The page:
The Trauma of Restraints: Eliminating Ineffective Approaches in the Classroom

traumaIt is happening all over the country. A seven-year-old handcuffed during his afterschool program for being hyper in Flint, Michigan. A South Carolina high school student forcibly yanked from her chair and restrained in her classroom. Autistic children confined and sprayed with water in Maryland. Recent media coverage and several “caught on cell phone” videos have given the world a frightening glimpse of the trauma inflicted in the classroom as teachers and others use physical restraint on students.

Unfortunately, these are just a few examples of the use of restraint and seclusion in our schools. It is happening every day. In fact, in 2014, a National Public Radio investigative report found that restraints were used at least 267,000 times each school year in schools throughout the U.S.

Restraints are intended to contain a child or adult considered a danger to themselves or others. But these misguided intentions are doing far more harm than good. As illustrated by these examples, what constitutes a “need” for restraint is debatable at best. At worst, restraint is an ineffective behavior modification technique that can have potentially deadly consequences.

While some may argue for the use of restraint as a necessary evil, research indicates that these types of interventions actually cause, reinforce and maintain aggression and violence. The reason is most likely tied to trauma. It is also important to note that while trauma is often thought of as an experience of violence and victimization, it can also be caused by bullying, shame, fear and anxiety, among other experiences. Children most “at-risk” for behavioral problems in the classroom typically have a history of traumatic experiences. When a child is restrained, the current trauma is compounded by past experiences, leading to even more aggression and fueling a psychologically destructive cycle.

When a situation escalates to the forced used of restraints, not only is the individual directly experiencing the event affected, so are those who bear witnesses to it. If students did not have a history of trauma before, they certainly will after watching a classmate being violently and forcibly restrained. Witnessing an aggressive, physical interaction between a trusted authority figure such as a teacher, principal or security guard, and a fellow student is likely far more detrimental than the disruption that may have preceded it.

So what is the answer? The goal is to keep children and their caregivers safe, while not inciting even more trauma to all involved. For many, however, the thought of eliminating restraints all together solicits fear that this will place many others at a higher risk of injury. The good news is there are now studies of schools that have successfully reduced or eliminated the use of these practices with outstanding results.

For instance, Grafton Integrated Health Network — an organization serving children and adults with autism and co-occurring psychiatric diagnoses — issued a mandate to eliminate restraints without compromising employee or client safety.  It states:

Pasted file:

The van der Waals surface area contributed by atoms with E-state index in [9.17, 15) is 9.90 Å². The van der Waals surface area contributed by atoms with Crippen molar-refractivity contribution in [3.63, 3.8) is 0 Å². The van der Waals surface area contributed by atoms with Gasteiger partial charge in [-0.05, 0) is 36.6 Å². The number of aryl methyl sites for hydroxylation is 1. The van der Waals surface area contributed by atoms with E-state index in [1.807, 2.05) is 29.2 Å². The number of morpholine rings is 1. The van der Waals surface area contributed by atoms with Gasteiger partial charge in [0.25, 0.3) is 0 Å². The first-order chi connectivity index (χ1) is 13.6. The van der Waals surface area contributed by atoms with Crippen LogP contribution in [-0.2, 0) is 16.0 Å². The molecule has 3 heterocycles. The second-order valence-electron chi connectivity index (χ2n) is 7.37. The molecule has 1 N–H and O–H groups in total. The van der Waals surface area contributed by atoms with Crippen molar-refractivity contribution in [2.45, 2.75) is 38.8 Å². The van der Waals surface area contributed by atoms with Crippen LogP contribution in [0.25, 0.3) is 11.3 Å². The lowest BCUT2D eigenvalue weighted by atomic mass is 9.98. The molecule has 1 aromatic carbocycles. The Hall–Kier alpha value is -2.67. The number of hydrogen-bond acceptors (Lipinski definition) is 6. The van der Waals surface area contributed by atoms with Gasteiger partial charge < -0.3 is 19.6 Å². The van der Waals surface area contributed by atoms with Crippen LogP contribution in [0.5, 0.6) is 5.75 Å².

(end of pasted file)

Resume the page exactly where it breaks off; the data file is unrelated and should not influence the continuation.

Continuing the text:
Within 10 years, we have reduced the use of restraints by more than 99 percent, while reducing workers’ compensation policy costs and employee turnover. We also significantly reduced the number of injuries to both clients and those who care for them. Thanks to our success, I am able to now travel the country teaching the ‘Ukeru’ System to others in the hopes of creating more restraint-free learning environments.

This is proof that with proper training on trauma-informed care and conflict resolution, as well as the physical techniques that minimize the need for restraints and seclusion, teachers and staff will be able to de-escalate conflict and divert aggression. Most importantly, they will ensure that everyone in the classroom is kept safe.

The numbers do not lie. There is no reason to use the kind of force shown in the earlier, real-world examples. Alternative methods have proven to be successful by allowing organizations to significantly reduce the number of injuries to both children and those who care for them. Not only does legislation need to be passed to protect all students, but teachers and administrators need to be supported through training in communication, de-escalation and trauma informed care. We can eliminate restraint and ensure that we never again see a child unnecessarily traumatized in one of the places they should feel most secure – their classroom.

Opinion by Kim Sanders
(Edited by Cherese Jackson)

Kim Sanders, CEO of Ukeru Systems, a division of Grafton Integrated Health Network, is an internationally known advocate for the minimization of restraint and seclusion. She is recognized as an innovator for moving towards a physical restraint free environment at Grafton, a national leader in providing multiple levels of support to people with a wide range of emotional and/or behavioral challenges.


Ukeru:  The Grafton Method

Photo Credits:

Top Image Courtesy of Kim Sanders
Featured Image Courtesy of House Committee on Education and the Workforce Democrats – Flickr License

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